Two Basic Principles for Teachers

Further to my re-reading of Visible Learning by John Hattie, I came upon a discussion of what teachers should do prior to the preparation and teaching of a lesson.  Here are my edited notes of pp. 37-40.

  • 1. Attention needs to be given to how and not only to what the child is learning.
  • 2. The mind develops in response to challenge.
  • 3. Any intervention must provide some cognitive conflict.
  • 4. Cognitive development is a social process promoted by high quality dialogue among peers supported by teachers.
  • 5.  Teachers must first attend to how the students are learning.

Hattie then goes on to describe what Shayer (2003) believes to be two basic principles for teachers when assessing the prior achievement of students.

Two Basic Principles for Teachers:

First, a teachers’ role is one of creating interventions that will increase the proportion of children attaining a higher thinking level.

Second, learning is collaborative and requires dialogue–teachers need to listen as well as talk.

(In conclusion, teachers) must know what students already know, know how they think, and then aim to then progress all students towards the success criteria of the lesson.

It strikes me that the conclusion could be better written as:

Teachers must figure out what students know already, know how they think, and then teach them what you want them to know.

He’s not asking for much, eh?

What Inspired Teachers Do Not Do….

John Hattie describes (Visible Learning for Teachers, p. 32) what he thinks inspired teachers should not do.  He writes it in paragraph form but I wish that he had done so in bulleted form for ease of understanding.   Here, then, is a list of things that John Hattie believes that inspired teachers should not do. (Later, I will put the list into positives so that inspired teachers can know what they should do.)

Inspired teachers do not:

1.  Use grading as punishment.

2.  (Combine) behavioural and academic performance.

3.  Elevate quiet compliance over academic work.

4.  Use worksheets excessively.

5.  Have low expectations and keep defending low-quality learning as`doing (one`s) best.“

6.  Evaluate their impact by compliance, covering the curriculum, or conceiving explanations as to why they have little or no impact on students.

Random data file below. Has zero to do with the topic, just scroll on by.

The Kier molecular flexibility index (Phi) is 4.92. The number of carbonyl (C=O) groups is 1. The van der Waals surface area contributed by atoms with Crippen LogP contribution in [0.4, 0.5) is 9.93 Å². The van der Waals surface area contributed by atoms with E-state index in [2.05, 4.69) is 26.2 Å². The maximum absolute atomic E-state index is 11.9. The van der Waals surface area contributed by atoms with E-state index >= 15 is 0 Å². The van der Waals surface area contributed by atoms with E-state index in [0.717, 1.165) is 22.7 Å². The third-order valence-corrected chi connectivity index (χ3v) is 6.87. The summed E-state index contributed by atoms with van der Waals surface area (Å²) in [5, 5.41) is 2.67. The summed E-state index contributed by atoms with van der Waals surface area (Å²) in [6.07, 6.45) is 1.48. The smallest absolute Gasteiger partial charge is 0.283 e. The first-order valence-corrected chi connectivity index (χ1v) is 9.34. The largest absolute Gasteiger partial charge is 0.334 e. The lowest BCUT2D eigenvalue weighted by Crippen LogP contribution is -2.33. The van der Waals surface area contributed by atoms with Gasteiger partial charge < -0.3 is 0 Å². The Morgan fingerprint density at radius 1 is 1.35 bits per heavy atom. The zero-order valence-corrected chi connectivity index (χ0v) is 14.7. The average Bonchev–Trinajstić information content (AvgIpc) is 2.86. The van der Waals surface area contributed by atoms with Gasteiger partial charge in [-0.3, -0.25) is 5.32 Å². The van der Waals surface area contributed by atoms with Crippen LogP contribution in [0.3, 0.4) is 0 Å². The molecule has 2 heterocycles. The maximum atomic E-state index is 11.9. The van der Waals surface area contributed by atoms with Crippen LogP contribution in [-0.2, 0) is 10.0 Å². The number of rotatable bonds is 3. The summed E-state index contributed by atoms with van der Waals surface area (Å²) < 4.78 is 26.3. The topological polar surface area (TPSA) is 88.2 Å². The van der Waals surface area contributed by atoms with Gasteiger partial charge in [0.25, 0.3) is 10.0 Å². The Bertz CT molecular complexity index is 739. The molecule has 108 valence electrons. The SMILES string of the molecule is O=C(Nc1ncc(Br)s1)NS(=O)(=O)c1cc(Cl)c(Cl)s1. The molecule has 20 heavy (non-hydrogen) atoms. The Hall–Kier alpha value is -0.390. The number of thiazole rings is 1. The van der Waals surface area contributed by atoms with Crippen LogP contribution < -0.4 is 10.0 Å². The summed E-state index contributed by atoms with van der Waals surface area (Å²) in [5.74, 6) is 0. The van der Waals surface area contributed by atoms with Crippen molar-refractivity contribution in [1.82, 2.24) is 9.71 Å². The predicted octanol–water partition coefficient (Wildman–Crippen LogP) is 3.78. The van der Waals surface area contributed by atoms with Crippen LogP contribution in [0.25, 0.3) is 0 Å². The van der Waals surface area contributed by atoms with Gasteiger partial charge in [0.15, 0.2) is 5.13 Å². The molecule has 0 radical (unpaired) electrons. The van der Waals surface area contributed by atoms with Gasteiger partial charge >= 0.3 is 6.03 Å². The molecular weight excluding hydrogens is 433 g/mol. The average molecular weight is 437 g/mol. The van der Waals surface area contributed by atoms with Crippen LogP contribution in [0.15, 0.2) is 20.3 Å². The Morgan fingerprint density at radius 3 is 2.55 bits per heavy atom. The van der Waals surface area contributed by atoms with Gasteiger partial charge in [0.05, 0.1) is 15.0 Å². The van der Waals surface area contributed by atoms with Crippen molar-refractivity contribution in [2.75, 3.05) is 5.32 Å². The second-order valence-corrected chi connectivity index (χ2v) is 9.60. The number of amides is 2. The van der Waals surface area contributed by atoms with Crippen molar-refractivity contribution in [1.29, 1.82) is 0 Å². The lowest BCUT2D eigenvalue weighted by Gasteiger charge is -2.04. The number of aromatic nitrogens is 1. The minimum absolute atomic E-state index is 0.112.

7.  Prefer perfection in homework over risk-taking that involves mistakes.

Powerful, Passionate, Accomplished Teachers

On page 19 of Visible Learning for Teachers: Maximizing Impact on Learning by John Hattie, the author provides a bulleted list of what he considers to be the characteristics of “powerful, passionate (and) committed teachers.”

With apologies to John Hattie, I have edited the list to make it (at least to me) clearer.

Powerful, passionate, accomplished teachers:

1.  Focus on students’ learning.

2. Emphasize problem-solving teaching techniques.

3. Focus on new knowledge and then monitor student progress to ensure mastery.

4. Provide feedback to students quickly and appropriately.

5. Seek feedback from students about their teaching methods.

6. Have a deep understanding of how students learn.

7. See learning through the eyes of the student.  That is, provide time for practice, trumpet successes, allow failures, give and seek feedback.

8.  Care about student success.  Share a passion for subject matter with the world.



My Teacher Really Cares About Me

My teacher really cares about me

Last Spring, I read Visible Learning by John Hattie.   Much could be written in response to this excellent book, but I thought instead I would share something that I did with my class in response to one of the activities he suggests.

On p. 28 in Table 3.1 “Differences in students’ views of high-value and low-value teachers on seven factors of classroom climate. (the ‘7Cs’) he outlines dimensions and example items of the 7cs: care, control, clarify, challenge, captivate, confer, and consolidate.

I adapted this chart and added a Likert scale.  The above link shows the survey I then administered to my students.  I collated the results into percentages of those you “agree” or “strongly agree” with the statements.  I then discussed the results with the students making for some interesting insights into my teaching and the children’s perceptions of me.

It was definately “quick and dirty” social science, but I recommend other educators do the same.

How Children Succeed and The Smartest Kids in the World

How ChildrenSucceed by Paul Tough

The Smartest Kids in the World by Amanda Ripley

This summer I read or reread these two books and I recommend them highly.

The first, How Children Succeed, has transformed my thinking about the role of character education in schools.  As a Catholic educator in a Catholic school, I appreciate being able to link the seven character traits–optimism, gratitude, curiosity, self control, social intelligence, grit and zest–directly to the parables and to the catechism of the Roman Catholic Church.

The second, The Smartest Kids in the World, is a well-written and eye-opening exploration of how some countries–South Korea, FInland and Poland, in particular–have managed to do a good job of educating children–as measured by the PISA (Program for International Student Assessment).  Canada, it seems, does a good job of educating its children.   If I were an educator living in the United States, I would be a bit discouraged by what the author has to say.  What does Canada–a country as ethnically diverse and capitalist as the USA–do that America does not?   Not a lot.  But what it does do makes a huge difference.. 

Read them both. It’s worth it.. If those responsible for educating children would read them and take them seriously, I believe much could be done to improve the lives of many, many children.